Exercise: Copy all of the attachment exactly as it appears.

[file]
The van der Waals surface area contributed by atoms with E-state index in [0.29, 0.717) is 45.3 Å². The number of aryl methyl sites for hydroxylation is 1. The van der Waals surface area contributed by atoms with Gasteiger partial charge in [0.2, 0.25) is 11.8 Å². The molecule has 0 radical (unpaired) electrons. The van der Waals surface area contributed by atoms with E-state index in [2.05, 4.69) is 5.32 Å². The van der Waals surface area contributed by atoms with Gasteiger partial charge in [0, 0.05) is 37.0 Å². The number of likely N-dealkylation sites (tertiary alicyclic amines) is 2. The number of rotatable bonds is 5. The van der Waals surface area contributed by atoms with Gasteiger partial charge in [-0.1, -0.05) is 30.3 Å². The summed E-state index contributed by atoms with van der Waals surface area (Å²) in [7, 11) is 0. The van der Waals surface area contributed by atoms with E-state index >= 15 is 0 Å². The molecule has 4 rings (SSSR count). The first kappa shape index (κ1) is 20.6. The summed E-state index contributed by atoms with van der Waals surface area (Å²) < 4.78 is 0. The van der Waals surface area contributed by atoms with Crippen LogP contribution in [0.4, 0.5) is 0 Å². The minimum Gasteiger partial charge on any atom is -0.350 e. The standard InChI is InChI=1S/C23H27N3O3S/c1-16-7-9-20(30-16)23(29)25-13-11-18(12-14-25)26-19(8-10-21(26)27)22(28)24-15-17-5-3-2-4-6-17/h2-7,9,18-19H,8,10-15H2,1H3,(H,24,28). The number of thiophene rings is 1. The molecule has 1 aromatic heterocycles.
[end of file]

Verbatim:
The van der Waals surface area contributed by atoms with E-state index in [0.29, 0.717) is 45.3 Å². The number of aryl methyl sites for hydroxylation is 1. The van der Waals surface area contributed by atoms with Gasteiger partial charge in [0.2, 0.25) is 11.8 Å². The molecule has 0 radical (unpaired) electrons. The van der Waals surface area contributed by atoms with E-state index in [2.05, 4.69) is 5.32 Å². The van der Waals surface area contributed by atoms with Gasteiger partial charge in [0, 0.05) is 37.0 Å². The number of likely N-dealkylation sites (tertiary alicyclic amines) is 2. The number of rotatable bonds is 5. The van der Waals surface area contributed by atoms with Gasteiger partial charge in [-0.1, -0.05) is 30.3 Å². The summed E-state index contributed by atoms with van der Waals surface area (Å²) in [7, 11) is 0. The van der Waals surface area contributed by atoms with E-state index >= 15 is 0 Å². The molecule has 4 rings (SSSR count). The first kappa shape index (κ1) is 20.6. The summed E-state index contributed by atoms with van der Waals surface area (Å²) < 4.78 is 0. The van der Waals surface area contributed by atoms with Crippen LogP contribution in [0.4, 0.5) is 0 Å². The minimum Gasteiger partial charge on any atom is -0.350 e. The standard InChI is InChI=1S/C23H27N3O3S/c1-16-7-9-20(30-16)23(29)25-13-11-18(12-14-25)26-19(8-10-21(26)27)22(28)24-15-17-5-3-2-4-6-17/h2-7,9,18-19H,8,10-15H2,1H3,(H,24,28). The number of thiophene rings is 1. The molecule has 1 aromatic heterocycles.